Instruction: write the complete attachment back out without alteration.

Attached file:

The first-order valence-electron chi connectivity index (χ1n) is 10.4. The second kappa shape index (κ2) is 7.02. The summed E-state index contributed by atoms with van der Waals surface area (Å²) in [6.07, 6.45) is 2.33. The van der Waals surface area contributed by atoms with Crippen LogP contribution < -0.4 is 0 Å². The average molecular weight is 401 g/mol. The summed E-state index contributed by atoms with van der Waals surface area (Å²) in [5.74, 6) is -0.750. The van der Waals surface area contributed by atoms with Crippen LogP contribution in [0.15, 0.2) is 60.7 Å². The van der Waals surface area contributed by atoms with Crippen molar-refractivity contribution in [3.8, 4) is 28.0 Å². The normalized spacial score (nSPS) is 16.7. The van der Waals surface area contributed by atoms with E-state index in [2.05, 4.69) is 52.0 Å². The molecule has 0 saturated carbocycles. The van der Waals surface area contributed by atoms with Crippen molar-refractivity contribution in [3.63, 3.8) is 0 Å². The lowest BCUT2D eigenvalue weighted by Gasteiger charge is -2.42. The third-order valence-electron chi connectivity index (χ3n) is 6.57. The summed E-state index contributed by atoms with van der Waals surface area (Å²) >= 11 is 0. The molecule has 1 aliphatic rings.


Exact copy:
The first-order valence-electron chi connectivity index (χ1n) is 10.4. The second kappa shape index (κ2) is 7.02. The summed E-state index contributed by atoms with van der Waals surface area (Å²) in [6.07, 6.45) is 2.33. The van der Waals surface area contributed by atoms with Crippen LogP contribution < -0.4 is 0 Å². The average molecular weight is 401 g/mol. The summed E-state index contributed by atoms with van der Waals surface area (Å²) in [5.74, 6) is -0.750. The van der Waals surface area contributed by atoms with Crippen LogP contribution in [0.15, 0.2) is 60.7 Å². The van der Waals surface area contributed by atoms with Crippen molar-refractivity contribution in [3.8, 4) is 28.0 Å². The normalized spacial score (nSPS) is 16.7. The van der Waals surface area contributed by atoms with E-state index in [2.05, 4.69) is 52.0 Å². The molecule has 0 saturated carbocycles. The van der Waals surface area contributed by atoms with Crippen molar-refractivity contribution in [3.63, 3.8) is 0 Å². The lowest BCUT2D eigenvalue weighted by Gasteiger charge is -2.42. The third-order valence-electron chi connectivity index (χ3n) is 6.57. The summed E-state index contributed by atoms with van der Waals surface area (Å²) >= 11 is 0. The molecule has 1 aliphatic rings.